CIBC to pay almost $500,000 in SEC settlement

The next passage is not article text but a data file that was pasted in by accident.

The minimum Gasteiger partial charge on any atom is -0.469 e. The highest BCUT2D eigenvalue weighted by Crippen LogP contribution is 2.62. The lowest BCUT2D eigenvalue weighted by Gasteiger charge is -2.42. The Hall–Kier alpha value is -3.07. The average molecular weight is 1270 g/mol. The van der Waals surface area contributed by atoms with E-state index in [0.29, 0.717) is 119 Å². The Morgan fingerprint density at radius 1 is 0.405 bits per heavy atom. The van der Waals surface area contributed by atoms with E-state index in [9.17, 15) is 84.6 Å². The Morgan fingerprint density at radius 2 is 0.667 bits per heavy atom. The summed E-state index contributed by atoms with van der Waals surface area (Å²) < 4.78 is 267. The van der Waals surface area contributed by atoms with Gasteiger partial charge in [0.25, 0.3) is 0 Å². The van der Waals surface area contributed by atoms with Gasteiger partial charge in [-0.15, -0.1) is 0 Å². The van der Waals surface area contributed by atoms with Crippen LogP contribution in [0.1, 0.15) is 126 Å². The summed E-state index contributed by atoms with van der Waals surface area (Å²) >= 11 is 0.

WASHINGTON – CIBC World Markets Corp. agreed to pay almost $500,000 to settle allegations that it violated securities laws by performing work for California within two years after contributing in 2002 to the re-election campaign of then-governor Gray Davis.The Securities and Exchange Commission on Monday announced the settlement with the company, a unit of Canadian Imperial Bank of Commerce. CIBC was also faulted for failing to disclose contributions to the Davis campaign and five additional donations made by CIBC executives to other candidates in 2001 and 2002. The company agreed to cease and desist from future violations and settled without admitting or denying wrongdoing.Paul Rogers, 47 years old, who was CIBC’s president and a managing director of CIBC’s parent company for the U.S. region during the relevant period, and Peter Crowley, 46, currently a CIBC managing director and head of its health-care investment group, each agreed to pay a $25,000 civil penalty to settle charges that they had caused CIBC’s violations.”This resolves the issues that were the focus of our investigation, but if additional facts and circumstances come to our attention, we will pursue them as appropriate,” said George Stepaniuk, an associate regional director in the SEC’s New York office.A Municipal Securities Rulemaking Board regulation known as G-37 bars investment banks from engaging in municipal-securities business with states within two years after contributing to political leaders. The SEC found that CIBC helped underwrite 10 municipal-securities offerings, reaping $379,852 in underwriting fees during the two years after Crowley gave money to the Davis campaign.The SEC said an investment-banking client had asked Crowley for a donation to the Davis re-election campaign, and that Crowley gave $10,000 at a time when his group hoped to win more business from the client, who was hosting a Davis fundraiser. Crowley had expected to be reimbursed by CIBC, and Rogers agreed to reimburse Crowley even though he knew the payment would have regulatory implications, the SEC said.Robert Dentice, 39, also was faulted for asking Rogers to approve the payment to Crowley. Dentice, the business manager for CIBC’s investment banking division from 1999 through 2002, agreed to cease and desist from future violations.A phone call to CIBC’s lawyer was referred to CIBC’s corporation communications office, which referred a phone call to another office. Attorneys for Rogers, Crowley and Dentice weren’t immediately available.CIBC agreed to give up its underwriting fees and to pay $42,106 in interest and a $75,000 civil penalty. The SEC said that the bank had cooperated with SEC staff during the investigation.